“Before this I didn't know what I was going to do at all. We're only halfway through, but already I'm pretty sure I will do something in computer in science,” says Gloria Hsieh, 17, during the fourth week of camp. Her classmate Endi Allamani, 17, says, “Learning computer science has taught me about life in general, about being patient and not giving up. [Learning] technology has changed my perspective so drastically. Now I write a tweet and realize someone coded this 'send' button.” It's not too early to think about summer 2016; sign up to be notified of deadlines here. Admittance to the program is selective, but no prior coding experience is necessary.

Girls Who Code also sponsors after-school clubs for girls in sixth–twelfth grades. Any school, community center, library, or local nonprofit organization can serve as a host site and start a Girls Who Code Club. In addition to learning Scratch and JavaScript, girls in the clubs participate in coding challenges and special events. The clubs meet weekly and are taught by trained volunteer instructors.

“My role as a mentor is to show them the internships, jobs and other opportunities that are available to them. They realize they don't have to go into computer science, but whatever they do, this will be a part of it,” says software engineer Arthi Padmanabhan, a mentor in the program.

Parents can learn about YouthSpark programs and access free online resources through the YouthSpark Hub website. Also check out information on DigiGirlz and Digital Literacy/basic computing skills, from how to use a mouse to online safety. From the Hub you can access Microsoft Imagine's instructional materials ranging from simple tutorials for beginning coders to full computer science courses and advanced coding projects, as well as a downloadable Coding Club Starter Kit.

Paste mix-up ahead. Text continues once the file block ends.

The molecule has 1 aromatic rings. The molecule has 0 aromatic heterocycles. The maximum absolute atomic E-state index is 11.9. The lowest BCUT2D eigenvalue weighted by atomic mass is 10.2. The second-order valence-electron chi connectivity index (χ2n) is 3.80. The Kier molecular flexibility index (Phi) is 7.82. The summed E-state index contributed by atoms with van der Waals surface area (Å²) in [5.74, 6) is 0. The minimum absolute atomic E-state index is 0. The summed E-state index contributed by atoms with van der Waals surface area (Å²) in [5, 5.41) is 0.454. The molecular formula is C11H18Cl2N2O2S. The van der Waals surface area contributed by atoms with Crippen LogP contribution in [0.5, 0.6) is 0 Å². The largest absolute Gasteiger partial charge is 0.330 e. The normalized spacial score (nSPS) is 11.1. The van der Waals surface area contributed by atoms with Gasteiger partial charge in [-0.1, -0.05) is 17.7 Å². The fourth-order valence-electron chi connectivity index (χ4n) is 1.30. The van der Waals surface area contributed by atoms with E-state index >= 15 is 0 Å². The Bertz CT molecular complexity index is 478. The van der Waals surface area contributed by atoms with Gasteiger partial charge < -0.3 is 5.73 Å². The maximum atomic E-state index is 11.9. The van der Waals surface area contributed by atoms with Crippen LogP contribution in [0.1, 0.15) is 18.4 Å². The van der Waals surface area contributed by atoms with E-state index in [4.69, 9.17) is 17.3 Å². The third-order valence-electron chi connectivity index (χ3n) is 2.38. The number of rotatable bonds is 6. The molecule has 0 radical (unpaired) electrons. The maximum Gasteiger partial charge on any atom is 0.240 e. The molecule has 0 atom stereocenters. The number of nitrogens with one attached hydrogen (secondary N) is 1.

Brazil's eFitFashion team

2015 Imagine Cup winners

Out of thousands of teams worldwide, 33 were selected to travel to Microsoft headquarters in Redmond for the final round during //oneweek. Teams entered in three categories: Games, World Citizenship and Innovation. Teams presented their projects to panels of judges made up of CIOs from international corporations and agencies in their bids for the top spot. A $50,000-prize winner was chosen in each category, with a grand prize winner picked from among the top three to receive the trophy and a project consultation with Microsoft CEO Satya Nadella.

For the 2016 Imagine Cup, kids as young as 9 will be allowed to compete, so if you've got a young coder, today is the day for them to start dreaming up the game, app or innovation that they will use to change the world.

This year's Imagine Cup champions by category:

Innovation: The paradigm-shifting idea was developed by Team eFitFashion from Brazil, whose app allowing individuals to design bespoke clothing with patterns automatically adjusted to their measurements. This app, chosen as the competition's overall winner, would dramatically reduce the cost of custom clothing while potentially reducing the environmental impact of an industry that fills closets all over the world with unused, ill-fitting clothes. Watch a video here.

Games: Team IzHard from Russia won with their game called Ovivo, a 2D black-and-white game (that nevertheless appears lushly designed) in which the player solves puzzles that toy with directional concepts. The team met at a Hackathon last year; this is the first game that they have written. Watch a video here.

World Citizenship: Team Virtual Dementia from Australia won this category for social responsibility in technology with a virtual reality program that uses Oculus Rift hardware to recreate the experience of a person suffering from dementia. It is intended to help caretakers, loved ones and even architects better understand how dementia alters an individual's experience of the world. Watch a video here.